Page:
The Ethereum Foundation (an open-source project) will build an open-source ASIC to support its decentralised randomness beacon.
To date, has the RTL of any ASIC been open-sourced or will the Ethereum Foundation set a precedent?
Short answer: No. It is not a precedent.
So in short, OpenAnything is not new. As many other ideas, like the Internet or the web, it actually starts from academic collaborations that later became inclusive of the whole public and took a life of their own.
So no. They will not be the first. And no. You cannot have "OpenSource ASICs." That simply does not make sense.
The Ethereum Foundation can simply do what all of us mere mortals do and grab and OpenSource RTL and load it into an FPGA. But that will not be an "ASIC."
The Ethereum Foundation can contact one of the many fabless houses or fabs that offers the full service of RTL-to-ASIC to do that part of the work for them, but that would not be "OpenSource."
But if that is not enough, here is some people that went all the way to ASIC, released what was basically a single hobbyist labor of love as a product, and then went back to FPGA so that it could actually be released as OpenSource. So no, they will not be the first.
"manufactured ASIC" is a compilation of RTL (which can be open) and particular FAB-supplied libraries of basic elements, and usually third-party I/O pad libraries, for which you need to pay big dollars. These are properties of FAB houses, and they differ in time and evolve with process node. The RTL can be "open sourced", but you need to work hard to assemble the rest (translate, place, route, generate photomasks, etc) . And again you have to pay big dollars for software tools to do all this stuff. And pay a lot to seasoned engineers who manage the whole process. The whole premise of "open-source ASIC" doesn't make sense.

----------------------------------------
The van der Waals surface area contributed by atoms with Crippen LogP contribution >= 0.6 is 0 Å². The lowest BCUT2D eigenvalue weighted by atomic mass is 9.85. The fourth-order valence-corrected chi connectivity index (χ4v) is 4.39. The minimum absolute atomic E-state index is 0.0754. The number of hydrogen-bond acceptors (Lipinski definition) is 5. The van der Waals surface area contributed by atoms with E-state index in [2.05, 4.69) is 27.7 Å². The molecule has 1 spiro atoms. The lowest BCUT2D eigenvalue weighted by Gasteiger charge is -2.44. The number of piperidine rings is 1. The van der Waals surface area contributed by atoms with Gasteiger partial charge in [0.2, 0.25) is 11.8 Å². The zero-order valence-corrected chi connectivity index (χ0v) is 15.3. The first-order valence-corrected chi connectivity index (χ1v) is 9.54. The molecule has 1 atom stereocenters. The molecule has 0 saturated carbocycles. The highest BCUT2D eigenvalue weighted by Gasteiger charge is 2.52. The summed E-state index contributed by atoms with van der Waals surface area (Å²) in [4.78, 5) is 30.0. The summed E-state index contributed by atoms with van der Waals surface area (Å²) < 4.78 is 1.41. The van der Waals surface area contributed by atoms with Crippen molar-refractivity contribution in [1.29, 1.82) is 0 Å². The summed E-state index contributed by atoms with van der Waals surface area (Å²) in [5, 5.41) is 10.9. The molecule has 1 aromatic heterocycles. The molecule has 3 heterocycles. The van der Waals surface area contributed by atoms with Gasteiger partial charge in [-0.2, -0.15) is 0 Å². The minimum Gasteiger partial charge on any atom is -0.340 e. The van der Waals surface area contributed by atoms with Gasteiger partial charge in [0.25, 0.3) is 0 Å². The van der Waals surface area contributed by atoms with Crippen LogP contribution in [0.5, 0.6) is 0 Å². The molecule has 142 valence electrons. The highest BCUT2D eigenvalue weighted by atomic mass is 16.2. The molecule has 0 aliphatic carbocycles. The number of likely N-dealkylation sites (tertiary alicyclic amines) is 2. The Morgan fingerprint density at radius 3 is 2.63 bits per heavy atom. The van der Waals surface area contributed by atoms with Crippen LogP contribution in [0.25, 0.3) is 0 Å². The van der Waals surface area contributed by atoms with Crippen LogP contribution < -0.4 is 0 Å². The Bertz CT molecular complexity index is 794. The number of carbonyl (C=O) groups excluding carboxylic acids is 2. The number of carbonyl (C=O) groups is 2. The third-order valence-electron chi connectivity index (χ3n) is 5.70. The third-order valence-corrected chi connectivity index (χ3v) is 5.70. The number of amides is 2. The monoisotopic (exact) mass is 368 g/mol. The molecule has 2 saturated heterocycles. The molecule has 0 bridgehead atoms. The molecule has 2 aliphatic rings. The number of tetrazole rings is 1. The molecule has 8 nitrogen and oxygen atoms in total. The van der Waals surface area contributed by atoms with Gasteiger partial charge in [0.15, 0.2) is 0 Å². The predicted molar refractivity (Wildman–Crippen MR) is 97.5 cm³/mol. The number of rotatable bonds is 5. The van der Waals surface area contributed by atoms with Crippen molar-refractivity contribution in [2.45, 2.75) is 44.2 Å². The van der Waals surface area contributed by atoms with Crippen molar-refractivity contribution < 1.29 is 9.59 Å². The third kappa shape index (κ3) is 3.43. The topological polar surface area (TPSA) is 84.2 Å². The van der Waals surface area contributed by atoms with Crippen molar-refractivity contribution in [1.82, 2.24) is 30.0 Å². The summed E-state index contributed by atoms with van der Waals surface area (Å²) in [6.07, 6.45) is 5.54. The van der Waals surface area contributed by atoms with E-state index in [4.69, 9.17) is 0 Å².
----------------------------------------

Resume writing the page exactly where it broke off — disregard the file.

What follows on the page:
Well, there's all the stuff at OpenCores.
However, in my opinion there's no direct equivalent to "Free Software" for hardware, because the freedom to modify it yourself as an end-user doesn't really exist. You can't sensibly get them manufactured in single quantities. Much of the tooling is closed-source, and the technology libraries are usually proprietary to the foundry.
Sun open-sourced the code for the UltraSPARC T1 in 2006 and the code for the UltraSPARC T2 in 2007. Both were released under the GNU General public license v2.
The OpenCelerity project manufactured a TSMC 16nm "Open-Source RISC-V Tiered Accelerator Fabric SoC".